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The key word is modern! The early diesels were much weaker with less tractive effort.
The image is an Ice cooled (block ice, ya know the hard water that is cold) Fruit Express, high balled to the Midwest and further East which had to make stops to replace the melted ice. Refrigerated reefer cars were not in common use yet. The rail roads had fleets of the heavier ice cooled cars still good for years of use. The old reefers were insulated with cork or saw dust making the heavier than modern reefer cars.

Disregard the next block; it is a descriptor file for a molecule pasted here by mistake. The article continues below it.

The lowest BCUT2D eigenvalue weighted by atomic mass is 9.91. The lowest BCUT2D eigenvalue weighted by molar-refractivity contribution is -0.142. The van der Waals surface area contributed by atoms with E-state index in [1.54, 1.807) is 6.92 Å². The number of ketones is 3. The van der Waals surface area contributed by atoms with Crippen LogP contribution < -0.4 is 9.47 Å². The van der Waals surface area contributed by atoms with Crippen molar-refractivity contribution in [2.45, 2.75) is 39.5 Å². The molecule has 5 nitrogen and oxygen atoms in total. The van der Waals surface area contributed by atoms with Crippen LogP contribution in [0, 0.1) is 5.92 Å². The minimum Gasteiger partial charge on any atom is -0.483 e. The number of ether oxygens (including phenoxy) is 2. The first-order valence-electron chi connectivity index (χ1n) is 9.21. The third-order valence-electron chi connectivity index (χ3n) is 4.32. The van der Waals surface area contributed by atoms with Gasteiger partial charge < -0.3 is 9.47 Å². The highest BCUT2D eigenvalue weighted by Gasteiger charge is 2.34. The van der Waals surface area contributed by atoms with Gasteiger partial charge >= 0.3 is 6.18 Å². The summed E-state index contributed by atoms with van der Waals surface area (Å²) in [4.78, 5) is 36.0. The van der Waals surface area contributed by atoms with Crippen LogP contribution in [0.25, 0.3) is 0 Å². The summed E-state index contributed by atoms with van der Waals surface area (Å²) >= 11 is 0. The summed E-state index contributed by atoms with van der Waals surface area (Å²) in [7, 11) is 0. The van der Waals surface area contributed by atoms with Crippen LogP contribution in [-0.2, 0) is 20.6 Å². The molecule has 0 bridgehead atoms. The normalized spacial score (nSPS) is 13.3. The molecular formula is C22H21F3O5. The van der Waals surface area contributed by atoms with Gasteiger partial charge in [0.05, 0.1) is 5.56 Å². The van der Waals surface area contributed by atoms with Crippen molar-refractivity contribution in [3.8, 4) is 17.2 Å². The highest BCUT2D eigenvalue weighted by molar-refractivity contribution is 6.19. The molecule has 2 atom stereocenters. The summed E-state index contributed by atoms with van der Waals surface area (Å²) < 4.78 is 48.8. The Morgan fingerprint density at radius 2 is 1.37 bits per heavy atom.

Yard services for the refrigerated reefers still had to be built. Maintaining the mechanical reefers required a new skill set for the workers taking time to train the workers.
When better controls evolved, several diesel units would be run together.
An A+B+B+A Unit lash ups were common. A diesel unit had engineer controls while the B Units were just motive power slaved to the lead A Unit.
Now the steam engine shown was an oil burner, stinky, depending on the type of oil used. Low grade bunker “C” had to be heated with a steam coil to be used, was a common fuel used during the WW II. An oil burner could use just about any type of diesel fuel available with minor adjustment to the burner.
A modern diesel will not run on the cheaper bunker “C” oil which is good because it does pollute. Not a low sulphur fuel.
[Blame the spell checker.]